The past few months I’ve been trying to learn something new.
My husband and I own a small farm just outside of Charlotte, North Carolina. Not long ago, a rescued horse found his forever home with us.
I knew a little bit about horses but not enough to train and work with him on my own. I asked around and came across a woman who has spent her entire life with horses. She’s essentially the horse whisperer, and everyone around our little area knows her, even the horses.
The first time she pulled up to our white barn to meet me and my horse, Tennessee, I asked her how many lessons it would take for me to really get a grasp on working with him. I thought maybe three or four.
She laughed — not to mock me but to dispel my overachiever, naïve sense of this learning process.
That was about 20 lessons ago, and I still have a long way to go to learn what I need to learn.
I think you’d agree that learning to do new things is challenging. As children, we enter into new things with that unstoppable sense of belief that we can do anything! But then, after some years of failure and frustration in our lives, taking the chance on learning something new is hard.
And so we think, Why bother?
Sometimes studying the Bible feels this way. There is so much to learn and understand, and often, we just don’t think we’re smart enough to study the Bible on our own.
We can lose our motivation to study because things get complicated in our minds.
Second Timothy 3:16 definitely gives us a good dose of motivation to stay in a posture of wanting to learn new things about the Bible: “All Scripture is breathed out by God and profitable for teaching, for reproof, for correction, and for training in righteousness.”
When Paul wrote this letter to Timothy, his mentee, Paul was explaining that it is a blessing to understand the Word of God. In fact, the three things he mentions in this one verse are powerful reminders to stay motivated to keep learning:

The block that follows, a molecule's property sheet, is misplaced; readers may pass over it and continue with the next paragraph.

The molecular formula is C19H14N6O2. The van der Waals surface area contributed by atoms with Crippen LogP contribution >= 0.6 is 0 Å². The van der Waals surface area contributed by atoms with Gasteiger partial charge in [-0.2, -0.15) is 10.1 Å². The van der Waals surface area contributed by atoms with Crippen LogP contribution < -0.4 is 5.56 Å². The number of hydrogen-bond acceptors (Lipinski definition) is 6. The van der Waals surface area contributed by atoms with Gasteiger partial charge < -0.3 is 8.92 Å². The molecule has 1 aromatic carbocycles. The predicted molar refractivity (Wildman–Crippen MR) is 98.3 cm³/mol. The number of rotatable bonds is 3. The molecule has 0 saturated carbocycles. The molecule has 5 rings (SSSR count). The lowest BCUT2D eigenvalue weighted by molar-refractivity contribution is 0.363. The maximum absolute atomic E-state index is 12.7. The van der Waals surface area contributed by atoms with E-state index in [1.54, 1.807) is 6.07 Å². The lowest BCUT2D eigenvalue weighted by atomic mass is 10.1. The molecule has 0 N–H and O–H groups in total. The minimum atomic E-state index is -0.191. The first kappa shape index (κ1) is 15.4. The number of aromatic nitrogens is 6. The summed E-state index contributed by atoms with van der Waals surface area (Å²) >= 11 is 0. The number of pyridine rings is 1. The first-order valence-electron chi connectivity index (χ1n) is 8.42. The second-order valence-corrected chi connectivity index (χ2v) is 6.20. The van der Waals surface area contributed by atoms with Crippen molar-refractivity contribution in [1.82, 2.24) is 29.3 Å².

- Learning more about Scripture helps us learn more about God because, as Paul reminds us, these are God’s breath-inspired words.
- Learning more about Scripture changes us because it allows us to see what needs to be changed in our lives. Here Paul is referring to the part of Bible study where the Lord reveals to us our sin.
- Learning more about Scripture teaches us how to persevere in life. For every hard and trying situation we will face, there’s someone in the Bible we can learn from through their process with God.
Learning to ride a horse and learning to study the Bible aren’t exactly the same. But both require a commitment to the process and a plan to press on, even when we feel frustrated or don’t understand everything.
I had to find someone to teach me to work with Tennessee. And guess what? We have a teacher, the Holy Spirit, ready to help us understand God’s Word. Inviting Him into our study and learning process is powerful. Today, we can start with this posture in our hearts and simply ask the Holy Spirit to show us something new about the Bible.
We don’t always need a pastor, a Bible teacher or anyone else we consider a “Bible expert” to read our Bibles with us. Those people are great to help spur us on in our study process, but you can do this. Pray. Open your Bible. Read. Study. And look for what Paul reminds us only God can do through His Word.
God, help us today to listen to the Holy Spirit as we read our Bibles. Teach us what we need to learn, and help us grow. In Jesus’ Name, Amen.
FOR DEEPER STUDY
John 14:26, “But when the Father sends the Advocate as my representative—that is, the Holy Spirit—he will teach you everything and will remind you of everything I have told you.” (NLT)
What do you find the hardest about learning about the Bible on your own?
What is something God is teaching you through His Word right now?